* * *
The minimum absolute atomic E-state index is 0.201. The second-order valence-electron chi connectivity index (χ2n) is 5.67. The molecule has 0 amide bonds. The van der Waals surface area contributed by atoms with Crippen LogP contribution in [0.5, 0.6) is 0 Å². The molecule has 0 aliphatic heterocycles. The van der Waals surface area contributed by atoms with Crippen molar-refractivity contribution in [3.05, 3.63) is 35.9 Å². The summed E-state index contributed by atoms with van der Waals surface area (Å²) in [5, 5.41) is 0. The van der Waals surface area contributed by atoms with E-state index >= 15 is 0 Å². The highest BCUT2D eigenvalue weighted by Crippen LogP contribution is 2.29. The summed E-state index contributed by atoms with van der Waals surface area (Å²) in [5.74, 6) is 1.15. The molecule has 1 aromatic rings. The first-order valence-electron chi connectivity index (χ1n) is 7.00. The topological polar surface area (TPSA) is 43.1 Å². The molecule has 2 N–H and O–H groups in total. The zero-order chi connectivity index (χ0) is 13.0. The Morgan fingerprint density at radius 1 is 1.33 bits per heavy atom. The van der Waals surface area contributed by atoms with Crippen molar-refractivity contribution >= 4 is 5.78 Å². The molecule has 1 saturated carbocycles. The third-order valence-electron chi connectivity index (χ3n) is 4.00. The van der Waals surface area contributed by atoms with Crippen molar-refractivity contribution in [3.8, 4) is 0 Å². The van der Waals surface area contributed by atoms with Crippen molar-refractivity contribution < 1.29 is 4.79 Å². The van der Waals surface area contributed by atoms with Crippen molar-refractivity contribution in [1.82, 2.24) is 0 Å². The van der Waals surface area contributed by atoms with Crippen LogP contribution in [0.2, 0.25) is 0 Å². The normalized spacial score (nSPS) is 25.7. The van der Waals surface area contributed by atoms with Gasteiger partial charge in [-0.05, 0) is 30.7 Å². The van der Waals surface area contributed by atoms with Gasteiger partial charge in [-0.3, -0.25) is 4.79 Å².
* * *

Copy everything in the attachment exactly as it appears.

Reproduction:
The minimum absolute atomic E-state index is 0.201. The second-order valence-electron chi connectivity index (χ2n) is 5.67. The molecule has 0 amide bonds. The van der Waals surface area contributed by atoms with Crippen LogP contribution in [0.5, 0.6) is 0 Å². The molecule has 0 aliphatic heterocycles. The van der Waals surface area contributed by atoms with Crippen molar-refractivity contribution in [3.05, 3.63) is 35.9 Å². The summed E-state index contributed by atoms with van der Waals surface area (Å²) in [5, 5.41) is 0. The van der Waals surface area contributed by atoms with E-state index >= 15 is 0 Å². The highest BCUT2D eigenvalue weighted by Crippen LogP contribution is 2.29. The summed E-state index contributed by atoms with van der Waals surface area (Å²) in [5.74, 6) is 1.15. The molecule has 1 aromatic rings. The first-order valence-electron chi connectivity index (χ1n) is 7.00. The topological polar surface area (TPSA) is 43.1 Å². The molecule has 2 N–H and O–H groups in total. The zero-order chi connectivity index (χ0) is 13.0. The Morgan fingerprint density at radius 1 is 1.33 bits per heavy atom. The van der Waals surface area contributed by atoms with Crippen molar-refractivity contribution >= 4 is 5.78 Å². The molecule has 1 saturated carbocycles. The third-order valence-electron chi connectivity index (χ3n) is 4.00. The van der Waals surface area contributed by atoms with Crippen molar-refractivity contribution in [3.8, 4) is 0 Å². The van der Waals surface area contributed by atoms with Crippen molar-refractivity contribution < 1.29 is 4.79 Å². The van der Waals surface area contributed by atoms with Crippen molar-refractivity contribution in [1.82, 2.24) is 0 Å². The van der Waals surface area contributed by atoms with Crippen LogP contribution in [0.2, 0.25) is 0 Å². The normalized spacial score (nSPS) is 25.7. The van der Waals surface area contributed by atoms with Gasteiger partial charge in [-0.05, 0) is 30.7 Å². The van der Waals surface area contributed by atoms with Gasteiger partial charge in [-0.3, -0.25) is 4.79 Å².